- Richa Tiwari,Jeffry Louis , SWD Nucleus



1) What was your coding preparation for Google Summer of Code (GSoC) and when did you start with it?
There was no specific preparation as such. When I was in my second year I thought that I should try for GSoC as it sounded really cool to me. When I learnt more about the organizations, it was intimidating. There might be many people right now who might be scared of the big terms they use. I didn’t do much of GSoC in my second year. I started in my third year. It really helps in GSoC if you work on a project that interests you. I was working on a project called RADARE2. I checked out the code and started fixing the issues in it. The first issue took me two weeks. There is no preparation. It’s just about the start. Once you start it is easy.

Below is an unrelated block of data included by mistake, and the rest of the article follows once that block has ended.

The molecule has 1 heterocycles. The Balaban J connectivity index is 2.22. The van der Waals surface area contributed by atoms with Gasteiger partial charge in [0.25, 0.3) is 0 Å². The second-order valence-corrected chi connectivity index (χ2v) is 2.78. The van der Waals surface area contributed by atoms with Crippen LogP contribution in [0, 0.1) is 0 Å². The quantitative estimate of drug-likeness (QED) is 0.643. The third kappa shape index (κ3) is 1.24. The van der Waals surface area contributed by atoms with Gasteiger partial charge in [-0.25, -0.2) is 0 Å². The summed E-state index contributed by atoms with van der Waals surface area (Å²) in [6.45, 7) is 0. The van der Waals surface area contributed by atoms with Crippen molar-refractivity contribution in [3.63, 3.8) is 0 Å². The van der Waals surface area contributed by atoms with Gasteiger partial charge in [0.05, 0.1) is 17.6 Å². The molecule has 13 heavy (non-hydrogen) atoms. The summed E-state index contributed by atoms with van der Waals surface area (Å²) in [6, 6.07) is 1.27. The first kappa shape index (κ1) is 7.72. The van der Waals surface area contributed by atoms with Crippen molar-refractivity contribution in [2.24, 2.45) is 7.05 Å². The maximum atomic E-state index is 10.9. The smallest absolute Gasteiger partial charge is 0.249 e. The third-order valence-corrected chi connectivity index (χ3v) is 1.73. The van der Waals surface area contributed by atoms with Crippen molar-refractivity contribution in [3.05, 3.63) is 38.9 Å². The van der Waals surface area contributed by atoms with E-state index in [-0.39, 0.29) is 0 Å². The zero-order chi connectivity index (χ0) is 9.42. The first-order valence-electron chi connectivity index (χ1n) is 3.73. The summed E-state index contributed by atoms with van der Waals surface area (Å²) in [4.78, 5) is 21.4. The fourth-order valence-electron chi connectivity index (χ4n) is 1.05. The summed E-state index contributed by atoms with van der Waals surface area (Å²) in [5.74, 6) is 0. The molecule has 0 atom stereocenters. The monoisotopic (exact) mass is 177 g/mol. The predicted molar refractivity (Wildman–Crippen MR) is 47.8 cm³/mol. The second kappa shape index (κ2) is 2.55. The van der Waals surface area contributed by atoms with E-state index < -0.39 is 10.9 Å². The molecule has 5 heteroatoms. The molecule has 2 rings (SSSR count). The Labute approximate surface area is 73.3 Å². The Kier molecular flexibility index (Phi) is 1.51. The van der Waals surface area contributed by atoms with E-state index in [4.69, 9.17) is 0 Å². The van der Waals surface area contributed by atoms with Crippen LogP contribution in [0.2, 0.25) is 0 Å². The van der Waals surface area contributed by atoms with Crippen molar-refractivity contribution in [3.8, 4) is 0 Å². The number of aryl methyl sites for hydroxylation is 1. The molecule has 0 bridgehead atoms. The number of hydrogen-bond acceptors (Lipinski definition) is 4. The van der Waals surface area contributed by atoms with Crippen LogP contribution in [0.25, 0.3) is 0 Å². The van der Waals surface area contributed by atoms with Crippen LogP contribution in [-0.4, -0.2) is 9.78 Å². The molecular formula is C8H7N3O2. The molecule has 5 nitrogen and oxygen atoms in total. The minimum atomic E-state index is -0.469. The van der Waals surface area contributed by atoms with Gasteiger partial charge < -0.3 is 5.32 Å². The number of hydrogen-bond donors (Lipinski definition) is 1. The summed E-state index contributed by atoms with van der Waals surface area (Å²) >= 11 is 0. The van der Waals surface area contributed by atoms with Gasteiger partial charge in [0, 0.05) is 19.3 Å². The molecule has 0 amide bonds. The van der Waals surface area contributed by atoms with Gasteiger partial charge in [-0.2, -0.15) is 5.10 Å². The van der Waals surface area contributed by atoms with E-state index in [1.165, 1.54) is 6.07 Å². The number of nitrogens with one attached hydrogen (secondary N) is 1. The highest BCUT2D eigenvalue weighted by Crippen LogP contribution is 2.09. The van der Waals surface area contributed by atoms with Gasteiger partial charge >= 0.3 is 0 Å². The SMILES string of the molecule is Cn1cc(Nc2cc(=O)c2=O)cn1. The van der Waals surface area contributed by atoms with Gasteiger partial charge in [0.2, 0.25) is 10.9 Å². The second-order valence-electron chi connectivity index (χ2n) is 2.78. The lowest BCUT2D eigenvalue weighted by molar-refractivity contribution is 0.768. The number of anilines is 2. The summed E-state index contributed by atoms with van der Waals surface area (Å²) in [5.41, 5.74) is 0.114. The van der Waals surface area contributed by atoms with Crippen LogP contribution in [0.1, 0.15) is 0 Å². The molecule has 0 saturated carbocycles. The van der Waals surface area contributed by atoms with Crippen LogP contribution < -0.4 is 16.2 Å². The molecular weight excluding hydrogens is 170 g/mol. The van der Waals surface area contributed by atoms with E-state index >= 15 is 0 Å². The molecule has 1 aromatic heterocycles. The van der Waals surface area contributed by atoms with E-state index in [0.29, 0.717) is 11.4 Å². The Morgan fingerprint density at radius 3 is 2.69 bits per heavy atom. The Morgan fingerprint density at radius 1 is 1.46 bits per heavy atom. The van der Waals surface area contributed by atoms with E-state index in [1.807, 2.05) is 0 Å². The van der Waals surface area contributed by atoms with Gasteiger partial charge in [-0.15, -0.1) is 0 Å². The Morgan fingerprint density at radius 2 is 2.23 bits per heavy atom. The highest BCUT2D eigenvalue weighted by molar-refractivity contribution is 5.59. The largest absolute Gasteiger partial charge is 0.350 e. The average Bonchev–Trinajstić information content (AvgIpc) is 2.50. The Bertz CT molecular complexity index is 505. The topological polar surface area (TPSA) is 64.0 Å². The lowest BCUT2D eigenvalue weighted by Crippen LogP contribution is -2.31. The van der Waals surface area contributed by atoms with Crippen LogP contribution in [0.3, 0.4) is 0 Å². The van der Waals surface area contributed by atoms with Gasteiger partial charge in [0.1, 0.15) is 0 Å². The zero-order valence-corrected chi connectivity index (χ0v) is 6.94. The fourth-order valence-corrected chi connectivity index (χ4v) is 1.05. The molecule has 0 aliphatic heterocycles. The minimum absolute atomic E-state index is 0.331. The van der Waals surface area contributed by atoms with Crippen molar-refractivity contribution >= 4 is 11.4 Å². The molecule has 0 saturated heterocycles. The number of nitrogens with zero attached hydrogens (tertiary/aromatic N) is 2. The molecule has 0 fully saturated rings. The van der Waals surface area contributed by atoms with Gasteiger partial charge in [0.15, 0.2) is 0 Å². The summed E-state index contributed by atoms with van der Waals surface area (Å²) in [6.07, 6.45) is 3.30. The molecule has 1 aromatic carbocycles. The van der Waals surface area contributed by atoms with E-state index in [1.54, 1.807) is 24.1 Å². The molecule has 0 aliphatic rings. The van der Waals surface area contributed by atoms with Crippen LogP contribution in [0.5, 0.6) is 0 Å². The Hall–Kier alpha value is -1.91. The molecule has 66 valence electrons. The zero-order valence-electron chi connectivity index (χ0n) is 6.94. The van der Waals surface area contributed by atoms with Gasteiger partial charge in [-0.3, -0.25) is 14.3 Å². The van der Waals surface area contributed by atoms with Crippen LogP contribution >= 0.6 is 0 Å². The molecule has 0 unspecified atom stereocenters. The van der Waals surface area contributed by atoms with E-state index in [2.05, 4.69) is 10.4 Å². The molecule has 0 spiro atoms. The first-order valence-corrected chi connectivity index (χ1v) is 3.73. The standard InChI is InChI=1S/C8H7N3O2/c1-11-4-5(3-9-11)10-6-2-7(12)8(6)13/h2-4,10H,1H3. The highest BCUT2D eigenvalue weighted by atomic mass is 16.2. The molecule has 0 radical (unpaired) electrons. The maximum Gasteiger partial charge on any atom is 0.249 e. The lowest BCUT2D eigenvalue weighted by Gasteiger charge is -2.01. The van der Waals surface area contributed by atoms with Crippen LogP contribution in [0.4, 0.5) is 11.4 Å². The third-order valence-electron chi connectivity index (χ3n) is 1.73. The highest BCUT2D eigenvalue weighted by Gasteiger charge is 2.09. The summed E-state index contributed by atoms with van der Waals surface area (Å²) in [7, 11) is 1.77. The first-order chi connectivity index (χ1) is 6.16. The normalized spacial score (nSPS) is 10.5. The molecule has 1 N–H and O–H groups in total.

2) Why did you wait up to your third year for GSoC?
As I said that in GSoC you need to converse a lot with other people from different countries and you need to bond with them. I was not that confident in my second year and waited for the right time which was my third year. Earlier I thought that I would come out as a noob. But then I realised that these organizations want contributors and you learn more when you share your knowledge and gain the same from others.

3) How did you get into RADARE and what was your experience over there?